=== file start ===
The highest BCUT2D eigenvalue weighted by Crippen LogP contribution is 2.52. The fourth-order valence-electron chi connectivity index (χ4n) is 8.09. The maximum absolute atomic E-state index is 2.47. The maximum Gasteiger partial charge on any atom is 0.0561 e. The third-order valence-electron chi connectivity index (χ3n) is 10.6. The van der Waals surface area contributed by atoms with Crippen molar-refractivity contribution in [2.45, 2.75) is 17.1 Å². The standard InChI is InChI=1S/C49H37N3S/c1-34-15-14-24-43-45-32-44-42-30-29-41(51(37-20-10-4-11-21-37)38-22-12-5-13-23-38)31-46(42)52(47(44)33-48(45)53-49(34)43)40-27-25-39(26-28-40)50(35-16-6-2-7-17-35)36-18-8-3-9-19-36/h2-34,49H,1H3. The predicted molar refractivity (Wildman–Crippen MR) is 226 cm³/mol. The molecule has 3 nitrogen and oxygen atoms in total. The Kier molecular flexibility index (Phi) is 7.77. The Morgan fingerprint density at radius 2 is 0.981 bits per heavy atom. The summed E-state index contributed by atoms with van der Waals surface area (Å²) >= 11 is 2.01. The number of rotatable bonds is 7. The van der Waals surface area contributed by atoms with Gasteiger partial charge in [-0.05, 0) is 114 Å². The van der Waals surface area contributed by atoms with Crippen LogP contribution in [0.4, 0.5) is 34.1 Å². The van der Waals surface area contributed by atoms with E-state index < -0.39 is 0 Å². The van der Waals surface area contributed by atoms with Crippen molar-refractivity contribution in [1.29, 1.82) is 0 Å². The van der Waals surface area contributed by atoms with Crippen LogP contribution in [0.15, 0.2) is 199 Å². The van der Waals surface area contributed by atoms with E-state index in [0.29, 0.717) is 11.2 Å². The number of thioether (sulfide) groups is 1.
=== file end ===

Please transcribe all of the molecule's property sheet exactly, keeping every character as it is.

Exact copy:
The highest BCUT2D eigenvalue weighted by Crippen LogP contribution is 2.52. The fourth-order valence-electron chi connectivity index (χ4n) is 8.09. The maximum absolute atomic E-state index is 2.47. The maximum Gasteiger partial charge on any atom is 0.0561 e. The third-order valence-electron chi connectivity index (χ3n) is 10.6. The van der Waals surface area contributed by atoms with Crippen molar-refractivity contribution in [2.45, 2.75) is 17.1 Å². The standard InChI is InChI=1S/C49H37N3S/c1-34-15-14-24-43-45-32-44-42-30-29-41(51(37-20-10-4-11-21-37)38-22-12-5-13-23-38)31-46(42)52(47(44)33-48(45)53-49(34)43)40-27-25-39(26-28-40)50(35-16-6-2-7-17-35)36-18-8-3-9-19-36/h2-34,49H,1H3. The predicted molar refractivity (Wildman–Crippen MR) is 226 cm³/mol. The molecule has 3 nitrogen and oxygen atoms in total. The Kier molecular flexibility index (Phi) is 7.77. The Morgan fingerprint density at radius 2 is 0.981 bits per heavy atom. The summed E-state index contributed by atoms with van der Waals surface area (Å²) >= 11 is 2.01. The number of rotatable bonds is 7. The van der Waals surface area contributed by atoms with Gasteiger partial charge in [-0.05, 0) is 114 Å². The van der Waals surface area contributed by atoms with Crippen LogP contribution in [0.4, 0.5) is 34.1 Å². The van der Waals surface area contributed by atoms with E-state index < -0.39 is 0 Å². The van der Waals surface area contributed by atoms with Crippen molar-refractivity contribution in [1.29, 1.82) is 0 Å². The van der Waals surface area contributed by atoms with Crippen LogP contribution in [0.15, 0.2) is 199 Å². The van der Waals surface area contributed by atoms with E-state index in [0.29, 0.717) is 11.2 Å². The number of thioether (sulfide) groups is 1.